Antiques trading feast kicks off in Beijing, attracting domestic, overseas collectors
Published: Sep 07, 2023 10:56 PM

Collectors examine wares at the Beijing China Art International Fair in Beijing on September 7, 2023. Photo: Li Hao/GT

Collectors examine wares at the Beijing China Art International Fair in Beijing on September 7, 2023. Photo: Li Hao/GT

Antique collectors and traders from both domestic and international origins are converging in Beijing in September to exchange stories and conduct trades related to antiques. This gathering is taking place during a cultural fair that opened on Thursday and combines both offline and online platforms for engagement.

The Beijing China Art International Fair opened on Thursday morning in Beijing Antique City at the Panjiayuan Antique Market in central Beijing. Featuring various activities such as exhibitions, auctions, seminars and antique appreciation, the fair is set to last until September 30.

At the opening ceremony held on Thursday morning, more than 400 high value cultural relics and art pieces from renowned domestic cultural exchange institutions and top collectors were showcased. The exhibited items spanned various dynasties and categories, ranging from exquisite Qing Dynasty (1644-1911) porcelain to Tibetan Buddhist sculptures, offering a captivating spectacle for visitors.

The Beijing China Art International Fair has also brought together over 100 cultural exchange institutions from 10 countries and more than 20 state-owned cultural relics shops, presenting nearly 10,000 Chinese and Western cultural relics and art pieces for online display and trading.

The event organizers have also extended invitations to over 30 state-owned cultural relics shops from across the country to gather in Beijing.

Zhang Jun from the Beijing Municipal Cultural Heritage Bureau, told the Global Times on Thursday that the displayed cultural relics at the exhibition are of very high quality and the total value of the more than 400 cultural relics is worth more than 1 billion yuan ($136 million).

She introduced that one of the event's highlights is the multiple auction channels with participants of over 230 companies from China and abroad, especially companies from countries involved in the Belt and Road Initiative through both online and offline means.

"We can feel the enthusiasm of the auction companies and the antique collectors through the event, and hope that this fair can achieve a high turnover," Zhang said, adding that the Beijing China Art International Fair is the highest level fair in the trade of cultural relics in China, accounting for 70 percent of the total national trade volume in the category. Sometimes, the trade volume can rank at the top two or three in the world.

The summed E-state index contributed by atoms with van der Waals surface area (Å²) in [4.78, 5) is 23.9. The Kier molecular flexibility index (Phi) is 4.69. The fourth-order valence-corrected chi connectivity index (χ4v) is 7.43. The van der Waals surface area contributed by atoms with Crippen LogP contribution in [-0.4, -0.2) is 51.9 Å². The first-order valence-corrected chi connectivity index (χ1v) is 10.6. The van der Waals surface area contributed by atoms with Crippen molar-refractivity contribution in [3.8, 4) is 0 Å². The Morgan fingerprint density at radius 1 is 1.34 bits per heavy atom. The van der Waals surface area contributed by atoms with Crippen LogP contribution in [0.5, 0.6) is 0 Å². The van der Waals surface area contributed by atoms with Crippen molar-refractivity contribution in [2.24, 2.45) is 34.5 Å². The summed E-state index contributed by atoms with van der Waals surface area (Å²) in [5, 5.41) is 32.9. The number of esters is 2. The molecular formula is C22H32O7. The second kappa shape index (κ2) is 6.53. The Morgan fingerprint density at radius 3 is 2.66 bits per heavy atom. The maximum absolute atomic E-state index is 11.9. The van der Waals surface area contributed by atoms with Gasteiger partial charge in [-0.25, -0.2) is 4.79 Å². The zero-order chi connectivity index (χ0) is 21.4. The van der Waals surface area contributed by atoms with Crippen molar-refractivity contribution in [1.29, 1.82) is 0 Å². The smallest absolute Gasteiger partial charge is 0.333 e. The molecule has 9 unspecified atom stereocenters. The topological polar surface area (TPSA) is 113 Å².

According to Zhang, in online auction transactions, Asian collections have always been the favorite products of Chinese antique collectors. Thanks to the online auction business, more Chinese cultural relics can return to China from aboard.

During the event, a series of 10 large-scale public appraisal events will be organized, featuring highly experienced industry experts from the Beijing Municipal Cultural Relics Appraisal Committee, Beijing Antique Cultural Relics Art Association and Beijing Municipal Cultural Relics Exchange Center. These appraisal events cover a diverse range of categories, effectively catering to the cultural relics appreciation needs of enthusiasts.

The Beijing China Art International Fair is hosted by the Beijing Municipal Administration of Cultural Heritage and serves as a significant component of the China International Fair for Trade in Services, specifically dedicated to the cultural and tourism services sector.

On Thursday, in the parking lot of Beijing Antique City, vendors showcased their merchandise within hundreds of temporary tent stalls. These stalls featured a wide range of items, including Chinese calligraphy, paintings, porcelain and handicrafts, as well as products from merchants hailing from Central Asia and Europe, offering foreign coins, jade and other commodities for sale.

Michael, one the vendors from Poland selling amber, told the Global Times on Thursday that he has completed several trades on the first day of the event, which thrilled him. 

"Beijing is a good place for selling my amber as it is a very large market, and sometimes the business here is better than my business in Las Vegas in the US," he said.

Another exhibitor from Pakistan told the Global Times he comes to different fairs in China almost every year to sell agate, as the trade environment in China makes him feel very comfortable.

One trade stall with the banner "repatriation from the Europe" has attracted many customers. The host of the booth, a 60-something Chinese man surnamed Yang, told the Global Times that he is a die-hard collector of Chinese porcelain, and has stayed in the UK for 10 years. The cultural relics he currently sells are from different fairs he wandered through in Europe. 

As an "expert" in Chinese porcelain, Yang said he becomes full of anger every time he sees some relics being sold at various fairs in Europe that are Chinese relics looted in history.

"When can the plundered Chinese cultural relics from the British Museum return to China?" he sighed, expressing his concern about the recently revealed theft of around 2,000 artifacts from the British Museum.